GREEN SWAMP, N.C. — The two brothers gingerly made their way through the forest of moss-covered trees and dense underbrush, shrubs and wild plants, ever alert for rattlesnakes, water moccasins, copperheads, alligators and patches of squishy marsh.
They were covered with ticks, which they kept brushing off, buzzed by testy flies and mosquitoes. An alligator suddenly surfaced nearby, then disappeared just as quickly in the murky swamp.
But Stanley (Fly Trap) Rehder, 63, and his brother, Henry, 74, didn't mind. They enjoy the hostile environment.
They get out in it as often as they can as they have ever since they were small boys taken into the woods and swamps of North Carolina by their father.
Stanley comes by his nickname because he is a leading authority on the Venus's-fly trap, a plant British naturalist Charles Darwin described as the most unusual he had ever encountered anywhere in his global travels.
The only place Venus's-fly traps grow is on the edge of swamps within a radius of 100 miles of Wilmington, N. C.
The younger Rehder brother believes he has the only personalized license plate in the country that says FLY TRAP. "I don't know why anyone else would want it," laughed his brother Henry.
Henry is widely known by botanists for his work with pitcher plants, a carnivorous plant of the family sarraceniaceae. One of the insect-eating plants he discovered and identified carries his name-- Sarracenia rehderi.
There are five families of carnivorous plants, so called because the plants trap and digest not only insects but small animals like frogs and lizards as well.
In addition to Venus's-fly trap and pitcher, the other carnivorous plants are sundews, butterworts and bladderworts.
The widest selection of these rare and unusual plants found anywhere in America is in the back-country swamps of Wilmington, N. C. where all five varieties grow profusely.
"Science writers have written many stories over the years about man-eating plants in places like the Philippines killing and swallowing humans. Not true," Stanley said.
"But my father took a picture of a Venus's-fly trap in the Green Swamp eating a frog that appeared in Life magazine years ago. And that was true," Henry added.
Green Swamp, located 20 miles west of Wilmington, is one of numerous swamps in southern North Carolina and northern South Carolina where these strange plants thrive. The 14,000-acre Green Swamp is protected as a black bear and carnivorous plant sanctuary.
Venus's-fly traps harvested on the edge of the swamps are sold throughout the world. "You can buy them in stores all across America," Stanley said. "It's really a shame. There's a danger of overharvesting fly traps. They were on the endangered species list until 1979."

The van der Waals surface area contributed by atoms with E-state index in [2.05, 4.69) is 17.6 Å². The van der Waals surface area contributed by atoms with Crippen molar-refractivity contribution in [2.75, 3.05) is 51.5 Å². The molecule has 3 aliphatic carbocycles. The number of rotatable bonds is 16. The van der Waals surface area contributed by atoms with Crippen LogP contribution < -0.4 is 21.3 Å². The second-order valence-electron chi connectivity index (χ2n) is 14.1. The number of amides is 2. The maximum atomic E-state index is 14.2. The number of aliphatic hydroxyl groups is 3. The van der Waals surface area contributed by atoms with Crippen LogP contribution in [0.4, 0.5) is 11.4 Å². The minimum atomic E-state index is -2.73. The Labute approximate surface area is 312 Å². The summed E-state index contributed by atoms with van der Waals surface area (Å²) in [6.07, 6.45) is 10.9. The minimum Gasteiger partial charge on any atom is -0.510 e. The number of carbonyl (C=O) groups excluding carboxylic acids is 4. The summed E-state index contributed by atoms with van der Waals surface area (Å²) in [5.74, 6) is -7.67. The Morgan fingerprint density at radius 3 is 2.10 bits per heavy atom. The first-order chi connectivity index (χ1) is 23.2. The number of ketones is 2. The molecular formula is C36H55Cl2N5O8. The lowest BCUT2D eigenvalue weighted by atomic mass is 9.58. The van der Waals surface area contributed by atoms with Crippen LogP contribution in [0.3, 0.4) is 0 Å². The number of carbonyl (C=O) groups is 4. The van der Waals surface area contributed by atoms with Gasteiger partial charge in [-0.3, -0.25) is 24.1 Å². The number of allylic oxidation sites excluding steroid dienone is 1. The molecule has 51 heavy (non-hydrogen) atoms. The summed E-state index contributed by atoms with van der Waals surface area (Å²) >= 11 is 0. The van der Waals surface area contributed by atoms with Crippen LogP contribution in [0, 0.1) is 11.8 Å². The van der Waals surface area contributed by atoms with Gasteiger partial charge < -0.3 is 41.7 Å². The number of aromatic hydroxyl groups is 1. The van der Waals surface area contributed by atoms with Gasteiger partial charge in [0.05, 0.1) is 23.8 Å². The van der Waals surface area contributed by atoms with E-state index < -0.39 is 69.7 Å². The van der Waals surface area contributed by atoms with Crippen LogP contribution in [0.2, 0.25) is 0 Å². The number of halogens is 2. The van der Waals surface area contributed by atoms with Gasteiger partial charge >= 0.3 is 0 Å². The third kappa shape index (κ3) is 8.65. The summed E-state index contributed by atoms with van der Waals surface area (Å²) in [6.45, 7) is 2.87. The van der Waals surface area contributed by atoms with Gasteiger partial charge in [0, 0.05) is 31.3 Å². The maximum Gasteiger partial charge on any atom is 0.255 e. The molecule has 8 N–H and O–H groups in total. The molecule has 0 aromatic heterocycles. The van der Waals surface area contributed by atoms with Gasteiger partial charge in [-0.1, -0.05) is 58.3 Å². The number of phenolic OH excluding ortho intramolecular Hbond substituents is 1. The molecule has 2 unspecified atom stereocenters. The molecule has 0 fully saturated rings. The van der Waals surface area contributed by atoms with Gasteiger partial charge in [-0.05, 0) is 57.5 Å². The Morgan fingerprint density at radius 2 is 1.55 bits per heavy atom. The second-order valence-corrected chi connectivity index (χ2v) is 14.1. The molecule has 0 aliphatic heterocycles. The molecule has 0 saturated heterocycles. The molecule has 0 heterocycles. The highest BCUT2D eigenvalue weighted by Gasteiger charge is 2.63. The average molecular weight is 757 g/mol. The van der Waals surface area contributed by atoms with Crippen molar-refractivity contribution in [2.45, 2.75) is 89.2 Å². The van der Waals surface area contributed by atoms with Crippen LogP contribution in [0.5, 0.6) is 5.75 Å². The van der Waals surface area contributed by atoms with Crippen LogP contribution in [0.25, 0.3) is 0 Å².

He is urging the North Carolina legislature to get the fly traps back on the endangered species list. There is some element in the local soil essential for the growth of the plants and, so far, it has been impossible to transplant them.
One essential ingredient to keep the plants alive is a type of local moss called Sphagnum, said Stanley. When he goes into the swamps to locate and study the Venus's-fly traps in their native habitat he looks for Sphagnum, a type of local moss. When he finds the moss he knows fly traps will be in the area.
"One rather exotic explanation as to why fly traps are found here and nowhere else," observed Stanley, "is that millions of years ago this part of the country was hit by a meteorite shower. Some believe the plants originated in outer space. After all, they are named after a planet."
He is working with a group of German scientists who have spent the past six years studying enzymes utilized by Venus's-fly traps to digest insects. The Germans have been injecting the enzymes into guinea pigs with cancer trying to determine if the material from Venus's-fly traps can affect cancer.
Garden of Venus's-Fly Traps
Stanley Rehder led his brother to a lush garden of Venus's-fly traps. The fly trap wizard spotted them from a distance. In June the plants blossom with a cluster of small white flowers at the tip of an erect stem eight to 12 inches tall.
Each leaf on the fly trap has two jaw-like lobes hinged along a midline. The top of the lobes are covered with teeth that mesh when closed. On each lobe are three super-sensitive hairs. When two of the hairs are brushed by a moving insect zap, the leaf snaps, trapping its prey.
For 24 to 36 hours the glands on the leaf secrete red sap that digests the protein out of the insect's body. After this lengthy process, the two lobes open again waiting for the next meal.
After viewing the garden of thousands of fly traps on the edge of the swamp the two men moved on, ducking beneath low-hanging limbs, avoiding the muddy marsh, watching for venomous snakes.
Within minutes they came upon hundreds of hollow tubular leaves shaped like trumpets growing out of the swamp. These were pitcher plants, revered and studied for 65 years by Henry Rehder.